September is National Prostate Cancer Awareness Month, and as prostate cancer is the second most common type of cancer in men in the US, it’s important to be aware of the warning signs and preventative steps you or your loved one should know.
The prostate gland is a part of the male reproductive system. Wrapped around the male urethra, it’s located in front of the rectum, right under the bladder. This gland plays a key role in urine control and produces certain fluids in semen - prostate cancer affects this gland. The American Cancer Society has estimated more than 161,000 new cases and more than 26,000 deaths from prostate cancer in 2017.
Prostate cancer is more common in older men and is rare in those aged under 40. Also, it’s more common in African-American, whereas Asian and Hispanic men are the least likely to develop it. In addition to age and race, other risk factors include family history, smoking, and sexually transmitted diseases. Diets high in fatty acids, red meat, high-fat dairy products, and low in fruit and vegetables are associated with an increased risk of developing prostate cancer.
Symptoms of Prostate Cancer
In most cases, symptoms of prostate cancer do not appear in the early stages. Moreover, symptoms are usually different in different people. A majority of the symptoms are linked to the enlargement of the prostate gland, which happens only during later stages. However, several other conditions, such as benign prostatic hyperplasia, can also cause an enlarged gland. This is why American Cancer Society recommends routine screening in men who have one or more risk factors. Screening can be done in the form of prostate specific androgen (PSA) and digital rectal exams (DRE) tests.
Symptoms of early prostate cancer
- Difficulty starting and maintaining urination
- Pain or burning during urination
- Frequent urge to urinate, including at night
- Hematuria – blood in urine
- Decreased flow of urine stream
Symptoms of advanced prostate cancer
- Extreme pain in the bones, especially lower back
- Low-impact bone fractures
- Continuous fatigue
- Sudden weight loss
- Increasing shortness of breath
Symptoms that prostate cancer has spread
- Pain in hips, thighs, and shoulders
- Swelling in legs or feet
- Leg weakness
- Fecal inconsistencies
- Blood in semen
- Erectile dysfunction
- Painful ejaculation
- Numbness in legs and hips
Prostate Cancer Treatment
Early stages of prostate cancer can be treated fairly easily and there are several options available for the treatment.
Men who have an overall good health may qualify for a traditional, open surgery to remove the cancer. This is ideal for patients with localized cancer. It offers several benefits over other treatment options, such as more accurate prediction of recurrence, fewer side effects, and lower risk of urinary frequency and urgency. On the flip, it does have certain disadvantages including the potential for long-term sexual changes/disorders, overnight hospitalization, and catheterization. In case of hospitalization, patients need proper care. Catheterization is used for fluid removal from the body. And a good hospital overbed table can help the patient feed from the comfort of their bed, as movement can be painful.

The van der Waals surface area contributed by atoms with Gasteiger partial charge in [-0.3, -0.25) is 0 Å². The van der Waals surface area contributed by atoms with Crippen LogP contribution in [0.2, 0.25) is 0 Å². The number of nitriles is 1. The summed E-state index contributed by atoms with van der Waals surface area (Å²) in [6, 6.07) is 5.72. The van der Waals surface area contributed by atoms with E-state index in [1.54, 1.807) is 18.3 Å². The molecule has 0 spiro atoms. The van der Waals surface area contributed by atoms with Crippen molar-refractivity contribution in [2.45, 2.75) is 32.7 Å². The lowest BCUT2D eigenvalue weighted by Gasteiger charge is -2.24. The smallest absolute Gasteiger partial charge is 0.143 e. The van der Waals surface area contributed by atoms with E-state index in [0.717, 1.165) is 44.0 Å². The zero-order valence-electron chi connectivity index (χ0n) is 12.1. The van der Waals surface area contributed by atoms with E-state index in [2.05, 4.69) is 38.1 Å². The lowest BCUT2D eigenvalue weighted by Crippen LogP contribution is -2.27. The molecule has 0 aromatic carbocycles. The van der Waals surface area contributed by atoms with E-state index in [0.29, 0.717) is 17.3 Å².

Ideal for patients with advanced or recurrent cancer, it stops or restricts the growth of cancer cells. Its main advantages include slowed down the growth of cancer, and reduced cancer-related side-effects such as loss of energy, pain, and fatigue.
There are two main types of radiation therapy, external beam radiation, and brachytherapy. It doesn’t require incision or hospitalization. It’s done in people with localized, low-grade cancer.
External beam radiation therapy (EBRT) eliminates or reduces tumors by using high-energy rays or particles. A machine emits beams of radiations directed at the prostate gland. It can be used to treat cancer in early stages or to relieve pain associated with cancer if it has spread. The treatment can last for several weeks, with about five visits per weeks. There are techniques for EBRT including 3D conformal radiation therapy; intensity modulated radiation therapy and stereotactic body radiation therapy.
Brachytherapy, aka seed implantation, internal radiation, or interstitial radiation therapy, involves placing small pallets – the size of a grain of rice – inside the prostate. It has two types, permanent or low dose and temporary or high dose. In permanent brachytherapy, small pallet or seeds are inserted into the prostate using thin needles. They emit radiations that travel a very short distance to avoid damaging other organs. Depending on how enlarged the prostate has become, up to 100 seeds might be placed.
Temporary brachytherapy is less common and is done for 5-15 minutes; the radioactive seed is then removed. Three brief treatments are given in two days. Brachytherapy can be used along with external beam therapy. It can cause pain, blood in urine, frequent urination, and urinary retention.
Radiation therapy is usually short, and there is no restriction on any activities after the procedure. The downsides of this approach include it requires consecutive visits to the treatment center for several weeks, and there’s no staging information after the treatment.
Hormonal therapy, aka androgen deprivation therapy (ADT), prevents fueling of cancer by testosterone. It doesn’t involve any surgery, painful procedures, or hospitalization. However, it can have several side-effects and needs to be accompanied by radiation for curing cancer.